Mass and Elite in the Greek and Roman Worlds: From Sparta to Late Antiquity (Hardback)Richard Evans (editor)
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This volume has its origin in the 14th University of South Africa Classics Colloquium in which the topic and title of the event were inspired by Josiah Ober's seminal work Mass and Elite in Democratic Athens (1989). Indeed the influence this work has had on later research in all aspects of the Greek and Roman world is reflected by the diversity of the papers collected here, which take their cue and starting point from the argument that, in Ober's words (1989, 338): `Rhetorical communication between masses and elites... was a primary means by which the strategic ends of social stability and political order were achieved.' However, the contributors to the volume have also sought to build further on such conclusions and to offer new perceptions about a spread of issues affecting mass and elite interaction in a far wider number of locations around the ancient Mediterranean over a much longer chronological span. Thus the conclusions here suggest that once the concept of mass and elite was established in the minds of Greeks and later Romans it became a universal component of political life and from there was easily transferred to economic activity or religion. In casting the net beyond the confines of Athens (although the city is also represented here) to - amongst others - Syracuse, the cities of Asia Minor, Pompeii and Rome, and to literary and philosophical discourse, in each instance that interplay between the wider body of the community and the hierarchically privileged can be shown to have governed and directed the thoughts and actions of the participants.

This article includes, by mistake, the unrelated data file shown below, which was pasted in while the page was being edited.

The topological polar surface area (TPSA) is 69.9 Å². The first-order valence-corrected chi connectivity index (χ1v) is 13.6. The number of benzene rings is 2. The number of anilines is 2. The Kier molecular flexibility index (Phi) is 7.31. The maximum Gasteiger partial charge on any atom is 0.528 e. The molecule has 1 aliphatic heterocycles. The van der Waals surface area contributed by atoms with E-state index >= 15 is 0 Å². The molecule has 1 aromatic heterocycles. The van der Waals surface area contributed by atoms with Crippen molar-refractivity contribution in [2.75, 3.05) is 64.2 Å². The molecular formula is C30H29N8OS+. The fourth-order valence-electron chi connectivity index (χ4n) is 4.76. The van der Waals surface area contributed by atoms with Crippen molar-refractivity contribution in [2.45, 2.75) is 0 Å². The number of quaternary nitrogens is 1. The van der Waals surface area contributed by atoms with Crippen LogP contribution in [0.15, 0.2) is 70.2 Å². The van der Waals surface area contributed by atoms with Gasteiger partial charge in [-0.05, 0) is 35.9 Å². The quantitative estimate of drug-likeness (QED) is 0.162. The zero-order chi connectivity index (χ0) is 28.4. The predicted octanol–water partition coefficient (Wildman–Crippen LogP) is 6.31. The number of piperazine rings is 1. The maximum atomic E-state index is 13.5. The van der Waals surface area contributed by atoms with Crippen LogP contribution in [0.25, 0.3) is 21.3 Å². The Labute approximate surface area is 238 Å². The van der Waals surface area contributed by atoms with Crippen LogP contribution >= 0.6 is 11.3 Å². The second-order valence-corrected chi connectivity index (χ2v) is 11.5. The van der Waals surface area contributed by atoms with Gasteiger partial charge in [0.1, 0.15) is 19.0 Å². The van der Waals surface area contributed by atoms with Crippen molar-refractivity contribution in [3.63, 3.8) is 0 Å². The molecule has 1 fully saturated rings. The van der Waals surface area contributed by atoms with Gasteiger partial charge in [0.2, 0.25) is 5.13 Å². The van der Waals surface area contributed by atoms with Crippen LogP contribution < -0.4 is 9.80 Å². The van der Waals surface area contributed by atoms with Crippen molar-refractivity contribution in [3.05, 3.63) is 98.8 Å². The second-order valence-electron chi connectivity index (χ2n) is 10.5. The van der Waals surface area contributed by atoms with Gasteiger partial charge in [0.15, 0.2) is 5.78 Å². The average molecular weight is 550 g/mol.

Publisher: Taylor & Francis Ltd
Number of pages: 216
Weight: 476 g
Dimensions: 235 x 159 mm
"The variety and broad range of topics that are being covered in this stimulating and interesting volume demonstrate the enormous diversity of research on masses and elites. On the one hand, the volume brings out the opportunities for multi-disciplinary approaches while on the other hand the classical philological approach via the ancient sources shows its vitality and continues to be necessary. On the whole, the volume presents various initial steps towards new interpretations and points to new avenues for future research, for which it deserves our close scholarly attention."
- Danielle Slootjes, Radboud University Nijmegen, The Netherlands, Bryn Mawr Classical Review 2018